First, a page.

CHARLESTOWN – The Town Council voted unanimously at its Jan. 10 meeting to continue a public hearing on proposed amendments to the town ordinance regulating yard sales.
Council President Thomas Gentz introduced a series of amendments he would like to see made to the ordinance. Most notably, he wants the violation penalties of a $500 fine or 30 days of imprisonment to be abolished. In their place, he suggested a $50 fine with no possible jail time.
Gentz also wants to ensure that other kinds of sales, including estate and moving, are covered by the ordinance. And he further wants to amend the hours an individual can hold one of those sales; his suggestion is from 8 a.m. to 5 p.m. while the previous time constraints were from 10 a.m. to 7 p.m.
The entire council agreed on those ideas but had trouble finding a consensus on how to limit the number of yard sales that one person, residence, or address could hold.
The idea of 10 permits per calendar year was suggested then shot down by council Vice President Daniel Slattery. Allowing 10, he said, is just too much.
Councilor Gregory Avedisian than suggested that maybe eight permits could be a good number, especially, he said, in this economic climate with people looking to defray moving costs. He then said he would be fine with making six permits the limit with no more than two days consecutively.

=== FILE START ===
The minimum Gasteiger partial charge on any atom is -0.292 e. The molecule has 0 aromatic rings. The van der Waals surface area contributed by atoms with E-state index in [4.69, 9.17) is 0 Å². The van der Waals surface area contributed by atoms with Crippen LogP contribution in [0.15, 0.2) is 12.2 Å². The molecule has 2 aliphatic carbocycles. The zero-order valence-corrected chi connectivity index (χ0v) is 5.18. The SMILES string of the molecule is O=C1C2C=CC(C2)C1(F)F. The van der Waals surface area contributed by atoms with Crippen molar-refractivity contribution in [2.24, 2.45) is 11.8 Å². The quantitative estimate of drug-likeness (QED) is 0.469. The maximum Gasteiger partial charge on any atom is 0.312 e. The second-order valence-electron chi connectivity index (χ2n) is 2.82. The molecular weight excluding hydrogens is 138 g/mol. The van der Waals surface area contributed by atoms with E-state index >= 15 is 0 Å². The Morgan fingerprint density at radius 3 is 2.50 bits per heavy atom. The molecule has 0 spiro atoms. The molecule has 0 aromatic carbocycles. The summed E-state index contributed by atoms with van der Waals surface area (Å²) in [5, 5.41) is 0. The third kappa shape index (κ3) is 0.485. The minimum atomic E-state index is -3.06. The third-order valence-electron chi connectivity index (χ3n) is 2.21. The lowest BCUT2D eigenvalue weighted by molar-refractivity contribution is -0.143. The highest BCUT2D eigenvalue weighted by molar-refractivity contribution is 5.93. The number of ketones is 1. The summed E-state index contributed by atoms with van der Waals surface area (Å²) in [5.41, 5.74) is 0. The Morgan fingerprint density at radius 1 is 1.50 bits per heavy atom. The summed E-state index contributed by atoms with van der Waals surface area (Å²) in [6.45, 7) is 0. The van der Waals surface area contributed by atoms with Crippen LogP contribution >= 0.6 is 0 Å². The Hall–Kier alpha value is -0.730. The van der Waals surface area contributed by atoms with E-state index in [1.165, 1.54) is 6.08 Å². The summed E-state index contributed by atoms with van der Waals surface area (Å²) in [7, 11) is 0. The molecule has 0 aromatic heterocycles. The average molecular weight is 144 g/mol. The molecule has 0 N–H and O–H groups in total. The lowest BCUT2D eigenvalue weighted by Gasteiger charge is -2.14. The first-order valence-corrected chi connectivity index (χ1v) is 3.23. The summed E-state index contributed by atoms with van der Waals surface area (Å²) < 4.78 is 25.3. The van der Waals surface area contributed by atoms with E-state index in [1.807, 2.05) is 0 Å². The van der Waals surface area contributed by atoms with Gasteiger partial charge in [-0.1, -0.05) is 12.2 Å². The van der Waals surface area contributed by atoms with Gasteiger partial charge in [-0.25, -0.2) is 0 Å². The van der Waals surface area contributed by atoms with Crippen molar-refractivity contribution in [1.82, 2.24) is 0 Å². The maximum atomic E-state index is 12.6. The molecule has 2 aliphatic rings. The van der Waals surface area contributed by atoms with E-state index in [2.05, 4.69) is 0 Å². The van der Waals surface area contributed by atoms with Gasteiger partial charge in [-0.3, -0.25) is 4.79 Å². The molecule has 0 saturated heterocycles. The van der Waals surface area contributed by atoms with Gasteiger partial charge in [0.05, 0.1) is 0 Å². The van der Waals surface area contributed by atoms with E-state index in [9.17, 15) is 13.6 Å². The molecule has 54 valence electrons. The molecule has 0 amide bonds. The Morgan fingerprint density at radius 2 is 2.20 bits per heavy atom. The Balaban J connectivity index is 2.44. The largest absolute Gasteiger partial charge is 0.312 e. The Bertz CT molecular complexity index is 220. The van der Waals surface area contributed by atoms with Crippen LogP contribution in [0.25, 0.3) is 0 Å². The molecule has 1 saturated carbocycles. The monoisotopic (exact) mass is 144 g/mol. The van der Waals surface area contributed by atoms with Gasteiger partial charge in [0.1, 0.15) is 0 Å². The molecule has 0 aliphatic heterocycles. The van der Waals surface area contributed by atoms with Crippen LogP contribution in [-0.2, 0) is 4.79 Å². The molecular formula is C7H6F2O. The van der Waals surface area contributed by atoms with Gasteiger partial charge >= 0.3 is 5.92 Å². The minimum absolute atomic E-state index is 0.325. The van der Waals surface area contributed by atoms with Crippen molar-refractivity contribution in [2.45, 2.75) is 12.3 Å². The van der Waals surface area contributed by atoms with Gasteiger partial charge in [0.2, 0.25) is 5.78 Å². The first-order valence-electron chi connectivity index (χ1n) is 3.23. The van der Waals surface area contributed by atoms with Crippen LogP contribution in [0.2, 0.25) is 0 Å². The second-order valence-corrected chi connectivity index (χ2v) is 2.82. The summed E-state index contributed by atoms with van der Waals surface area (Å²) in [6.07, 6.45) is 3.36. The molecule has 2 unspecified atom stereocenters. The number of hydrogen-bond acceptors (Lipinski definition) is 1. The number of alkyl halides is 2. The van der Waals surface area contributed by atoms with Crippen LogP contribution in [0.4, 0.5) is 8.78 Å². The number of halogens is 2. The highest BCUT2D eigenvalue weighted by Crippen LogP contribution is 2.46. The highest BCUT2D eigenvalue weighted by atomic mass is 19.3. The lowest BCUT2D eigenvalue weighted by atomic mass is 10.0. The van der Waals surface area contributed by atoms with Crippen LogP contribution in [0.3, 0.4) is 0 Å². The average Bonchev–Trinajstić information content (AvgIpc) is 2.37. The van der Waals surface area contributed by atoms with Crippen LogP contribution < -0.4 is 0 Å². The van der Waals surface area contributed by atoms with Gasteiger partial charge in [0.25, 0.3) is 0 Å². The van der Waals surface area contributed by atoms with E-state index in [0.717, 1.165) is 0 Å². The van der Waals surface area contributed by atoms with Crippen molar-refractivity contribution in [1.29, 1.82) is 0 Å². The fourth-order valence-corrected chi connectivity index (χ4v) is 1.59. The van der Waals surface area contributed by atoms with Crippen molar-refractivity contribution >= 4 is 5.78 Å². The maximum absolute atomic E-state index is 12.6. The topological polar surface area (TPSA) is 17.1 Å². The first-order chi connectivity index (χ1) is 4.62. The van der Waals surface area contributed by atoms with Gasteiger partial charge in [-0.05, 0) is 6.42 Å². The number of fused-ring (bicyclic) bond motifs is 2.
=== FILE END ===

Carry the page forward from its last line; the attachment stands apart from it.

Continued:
Gentz also wanted to make sure that the town's grange wouldn't be impacted by any limitations because multiple groups hold sales there. The council then bounced ideas back and forth for several minutes before deciding that the public hearing should be continued to the February council meeting, when more concise language for these amendments can be presented.
While it might seem like a silly topic to some – such as those residents heard snickering in the audience – Chief of Police Jack Shippee said that his officers receive a lot of complaints in the summer.
“If you have 10 good weekends, it becomes a flea market,” he said. He went on to say that some people try to use these sales as a business and that needs to be curtailed.
“We have had some people [holding them] every weekend,” Shippee added.